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Replacing XJ/TJ/ZJ ball joints

By Steve Leslie

***DISCLAIMER - Please note that this writeup is not intended to be used as a replacement for the factory defined repair proceedures. It reflects my experiences only and anyone using it for reference or as a guide, etc. does so at their own risk. You may link to this writeup, but you must obtain my permission to re-post it elsewhere.***

If you do a lot of hard wheeling on rough terrain where you flex the front suspension a lot or even if you've got a lot of miles on your Jeep, you might start having problems with ball joints. The ball joints are what hold the steering knuckle to the axle. They help hold caster angles while allowing the tires to turn right and left. Loose or worn ball joints can cause uneven tire wear. They can also cause vibrations that (over time) can and will do damage to other components of the steering and suspension.

Changing them is not beyond the scope of the DIY'er, but the job does require a ball joint press. Autozone's loaner tool program rents a generic ball joint press that is not the ideal version for 4x4's, but it will do the job. More on this later. Since the front ends of XJ's, TJ' s and ZJ's are virtually identical, the procedure is as well.

Tools required:
Floor jack
Jackstands (2)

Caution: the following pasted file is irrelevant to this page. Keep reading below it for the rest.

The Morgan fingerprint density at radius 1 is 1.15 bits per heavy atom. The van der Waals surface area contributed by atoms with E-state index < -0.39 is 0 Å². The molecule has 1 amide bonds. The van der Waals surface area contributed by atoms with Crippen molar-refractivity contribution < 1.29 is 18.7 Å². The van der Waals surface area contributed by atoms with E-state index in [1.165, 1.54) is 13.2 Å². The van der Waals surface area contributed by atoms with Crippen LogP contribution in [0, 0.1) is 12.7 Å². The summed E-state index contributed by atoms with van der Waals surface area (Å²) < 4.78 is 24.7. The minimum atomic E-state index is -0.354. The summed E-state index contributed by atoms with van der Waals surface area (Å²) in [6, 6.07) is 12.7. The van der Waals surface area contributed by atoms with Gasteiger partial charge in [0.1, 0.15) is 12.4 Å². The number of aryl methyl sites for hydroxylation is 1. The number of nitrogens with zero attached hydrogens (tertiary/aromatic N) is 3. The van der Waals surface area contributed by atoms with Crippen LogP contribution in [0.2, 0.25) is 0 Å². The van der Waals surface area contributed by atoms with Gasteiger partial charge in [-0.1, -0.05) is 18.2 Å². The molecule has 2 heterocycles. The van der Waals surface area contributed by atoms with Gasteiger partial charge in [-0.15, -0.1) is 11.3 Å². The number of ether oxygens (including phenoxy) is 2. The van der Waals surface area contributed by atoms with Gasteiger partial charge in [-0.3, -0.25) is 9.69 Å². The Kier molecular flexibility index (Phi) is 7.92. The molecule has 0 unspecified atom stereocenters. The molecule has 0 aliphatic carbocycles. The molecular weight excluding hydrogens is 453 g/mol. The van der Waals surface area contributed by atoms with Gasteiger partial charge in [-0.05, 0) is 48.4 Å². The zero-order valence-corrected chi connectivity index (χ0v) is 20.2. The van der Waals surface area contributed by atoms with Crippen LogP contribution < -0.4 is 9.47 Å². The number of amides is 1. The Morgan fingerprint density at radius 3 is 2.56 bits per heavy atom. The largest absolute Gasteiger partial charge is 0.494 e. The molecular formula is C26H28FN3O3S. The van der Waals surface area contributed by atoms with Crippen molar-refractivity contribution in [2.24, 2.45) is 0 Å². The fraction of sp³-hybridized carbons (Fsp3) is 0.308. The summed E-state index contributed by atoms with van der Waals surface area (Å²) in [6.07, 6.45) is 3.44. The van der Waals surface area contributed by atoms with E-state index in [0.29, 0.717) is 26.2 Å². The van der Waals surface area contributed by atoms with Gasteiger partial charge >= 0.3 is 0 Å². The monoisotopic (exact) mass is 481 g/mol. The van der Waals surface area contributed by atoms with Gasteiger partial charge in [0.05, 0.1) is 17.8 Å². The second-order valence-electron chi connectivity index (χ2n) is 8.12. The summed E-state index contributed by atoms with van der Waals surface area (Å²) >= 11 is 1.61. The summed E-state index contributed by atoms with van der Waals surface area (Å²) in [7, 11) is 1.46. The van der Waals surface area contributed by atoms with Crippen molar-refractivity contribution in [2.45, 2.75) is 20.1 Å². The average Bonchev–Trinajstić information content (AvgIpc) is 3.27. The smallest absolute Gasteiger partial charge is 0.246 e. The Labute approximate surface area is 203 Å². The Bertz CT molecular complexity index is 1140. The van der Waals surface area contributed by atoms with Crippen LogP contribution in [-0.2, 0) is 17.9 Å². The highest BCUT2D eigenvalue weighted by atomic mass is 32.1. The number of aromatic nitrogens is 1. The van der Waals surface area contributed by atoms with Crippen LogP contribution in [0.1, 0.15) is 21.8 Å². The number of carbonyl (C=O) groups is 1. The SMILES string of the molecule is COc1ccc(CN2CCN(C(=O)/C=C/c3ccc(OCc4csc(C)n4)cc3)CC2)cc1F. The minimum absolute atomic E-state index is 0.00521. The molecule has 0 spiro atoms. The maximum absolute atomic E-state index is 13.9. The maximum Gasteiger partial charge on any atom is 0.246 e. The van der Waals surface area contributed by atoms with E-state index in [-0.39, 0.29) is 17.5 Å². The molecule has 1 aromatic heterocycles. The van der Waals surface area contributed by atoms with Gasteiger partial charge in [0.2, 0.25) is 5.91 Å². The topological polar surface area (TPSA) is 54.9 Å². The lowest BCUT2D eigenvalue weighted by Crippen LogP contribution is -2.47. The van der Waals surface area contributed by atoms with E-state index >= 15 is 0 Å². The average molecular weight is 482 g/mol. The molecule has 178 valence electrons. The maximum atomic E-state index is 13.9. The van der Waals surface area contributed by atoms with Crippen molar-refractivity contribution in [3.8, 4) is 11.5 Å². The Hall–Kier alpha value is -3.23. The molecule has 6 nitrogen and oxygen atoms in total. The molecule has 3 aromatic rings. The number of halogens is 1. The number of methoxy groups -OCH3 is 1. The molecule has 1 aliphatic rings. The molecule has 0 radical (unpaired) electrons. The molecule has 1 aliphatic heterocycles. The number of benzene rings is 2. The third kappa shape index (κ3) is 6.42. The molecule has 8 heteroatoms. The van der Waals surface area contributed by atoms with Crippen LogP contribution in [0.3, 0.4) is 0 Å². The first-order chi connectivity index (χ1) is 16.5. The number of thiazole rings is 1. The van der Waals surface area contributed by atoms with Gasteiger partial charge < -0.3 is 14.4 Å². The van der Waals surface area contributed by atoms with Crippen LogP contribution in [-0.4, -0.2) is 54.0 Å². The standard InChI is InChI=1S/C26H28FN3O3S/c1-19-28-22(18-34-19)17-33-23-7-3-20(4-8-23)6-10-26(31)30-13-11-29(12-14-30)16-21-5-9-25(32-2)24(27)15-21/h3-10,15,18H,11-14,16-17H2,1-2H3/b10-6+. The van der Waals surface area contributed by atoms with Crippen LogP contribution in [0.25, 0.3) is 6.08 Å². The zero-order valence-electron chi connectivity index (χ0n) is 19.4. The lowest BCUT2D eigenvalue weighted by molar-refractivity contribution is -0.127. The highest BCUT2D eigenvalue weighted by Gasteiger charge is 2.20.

6" C-clamp
Metric and Standard 3/8" and 1/2" sockets, ratchets and breaker bars
Needle nose pliers
Ball joint seperator (a.k.a. pickle fork)
Big F'n Hammer
Ball joint press
Torque wrench
Grease gun

Start by jacking up the front of the Jeep, placing it on jackstands (make sure to block the back wheels) and removing the tires. In this picture you can see the upper ball joint as well as the nut for the lower.

The first thing that needs to be done is to get the brake caliper and rotor out of the way so that the axle shafts can be removed. Pretty easy to do. See this writeup for detatiled procedures on removing the calliper and rotor. Next, it's time to remove the hub bearing and axleshaft. The pics show where the 3 retaining bolts are on the back of the knuckle. In the two pics below, the red circle indicates different views of the same bolt.

On my Jeep (and I suspect on most with unit bearings) the retaining bolts are 12 point heads and not 6 point. So you'll need to use a 12 point socket to remove them. It also helps to turn the knuckle to get better access to them. Once they are removed, the hub/axle shaft assembly can be removed. It might take a little "coaxing" to get the hub out of the knuckle...PB blaster will help make the job a little easier:

Now it's time to go after the ball joints themselves. The 2 pics below indicate the retaining nuts that hold the knuckle to the joint.

Start by removing the cotter pins. You can throw these away as most new ball joints will come with new nuts and pins, so confirm you actually have new ones. Once both the upper and lower nuts are removed, use the pickle fork and BFH at the upper joint to seperate the knuckle.

In most cases, this will cause the lower ball joint to separate as well (if, however, your uppers were as shot as one of mine was, it might not. In that case you'll have to use the fork on the lower joint as well in order to drop the knuckle).